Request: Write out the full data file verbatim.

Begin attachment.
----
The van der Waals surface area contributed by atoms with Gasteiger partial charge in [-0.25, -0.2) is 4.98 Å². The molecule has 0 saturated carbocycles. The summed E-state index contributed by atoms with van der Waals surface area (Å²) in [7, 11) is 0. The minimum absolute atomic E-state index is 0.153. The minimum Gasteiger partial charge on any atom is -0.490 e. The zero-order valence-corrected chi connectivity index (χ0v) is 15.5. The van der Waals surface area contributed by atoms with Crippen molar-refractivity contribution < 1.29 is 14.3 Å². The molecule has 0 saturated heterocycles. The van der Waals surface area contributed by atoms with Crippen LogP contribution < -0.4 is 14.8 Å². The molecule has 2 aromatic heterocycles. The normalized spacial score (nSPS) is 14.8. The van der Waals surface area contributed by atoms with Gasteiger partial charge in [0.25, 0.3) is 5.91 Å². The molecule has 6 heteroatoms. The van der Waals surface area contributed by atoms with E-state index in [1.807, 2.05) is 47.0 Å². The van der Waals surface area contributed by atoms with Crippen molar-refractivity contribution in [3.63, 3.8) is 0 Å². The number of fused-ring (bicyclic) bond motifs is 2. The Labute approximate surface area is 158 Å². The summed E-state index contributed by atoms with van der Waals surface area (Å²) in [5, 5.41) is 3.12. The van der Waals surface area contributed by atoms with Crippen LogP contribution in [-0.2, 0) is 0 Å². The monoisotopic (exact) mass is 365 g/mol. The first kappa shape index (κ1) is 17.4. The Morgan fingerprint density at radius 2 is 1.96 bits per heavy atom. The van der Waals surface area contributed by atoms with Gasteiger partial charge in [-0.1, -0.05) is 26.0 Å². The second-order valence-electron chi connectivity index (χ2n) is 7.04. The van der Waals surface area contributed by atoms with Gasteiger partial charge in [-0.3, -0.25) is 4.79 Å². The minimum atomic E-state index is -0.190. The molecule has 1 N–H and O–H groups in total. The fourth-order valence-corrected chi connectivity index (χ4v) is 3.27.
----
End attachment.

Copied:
The van der Waals surface area contributed by atoms with Gasteiger partial charge in [-0.25, -0.2) is 4.98 Å². The molecule has 0 saturated carbocycles. The summed E-state index contributed by atoms with van der Waals surface area (Å²) in [7, 11) is 0. The minimum absolute atomic E-state index is 0.153. The minimum Gasteiger partial charge on any atom is -0.490 e. The zero-order valence-corrected chi connectivity index (χ0v) is 15.5. The van der Waals surface area contributed by atoms with Crippen molar-refractivity contribution < 1.29 is 14.3 Å². The molecule has 0 saturated heterocycles. The van der Waals surface area contributed by atoms with Crippen LogP contribution < -0.4 is 14.8 Å². The molecule has 2 aromatic heterocycles. The normalized spacial score (nSPS) is 14.8. The van der Waals surface area contributed by atoms with Gasteiger partial charge in [0.25, 0.3) is 5.91 Å². The molecule has 6 heteroatoms. The van der Waals surface area contributed by atoms with E-state index in [1.807, 2.05) is 47.0 Å². The van der Waals surface area contributed by atoms with Crippen molar-refractivity contribution in [3.63, 3.8) is 0 Å². The number of fused-ring (bicyclic) bond motifs is 2. The Labute approximate surface area is 158 Å². The summed E-state index contributed by atoms with van der Waals surface area (Å²) in [5, 5.41) is 3.12. The van der Waals surface area contributed by atoms with Crippen LogP contribution in [-0.2, 0) is 0 Å². The monoisotopic (exact) mass is 365 g/mol. The first kappa shape index (κ1) is 17.4. The Morgan fingerprint density at radius 2 is 1.96 bits per heavy atom. The van der Waals surface area contributed by atoms with Gasteiger partial charge in [-0.1, -0.05) is 26.0 Å². The second-order valence-electron chi connectivity index (χ2n) is 7.04. The van der Waals surface area contributed by atoms with Gasteiger partial charge in [-0.3, -0.25) is 4.79 Å². The minimum atomic E-state index is -0.190. The molecule has 1 N–H and O–H groups in total. The fourth-order valence-corrected chi connectivity index (χ4v) is 3.27.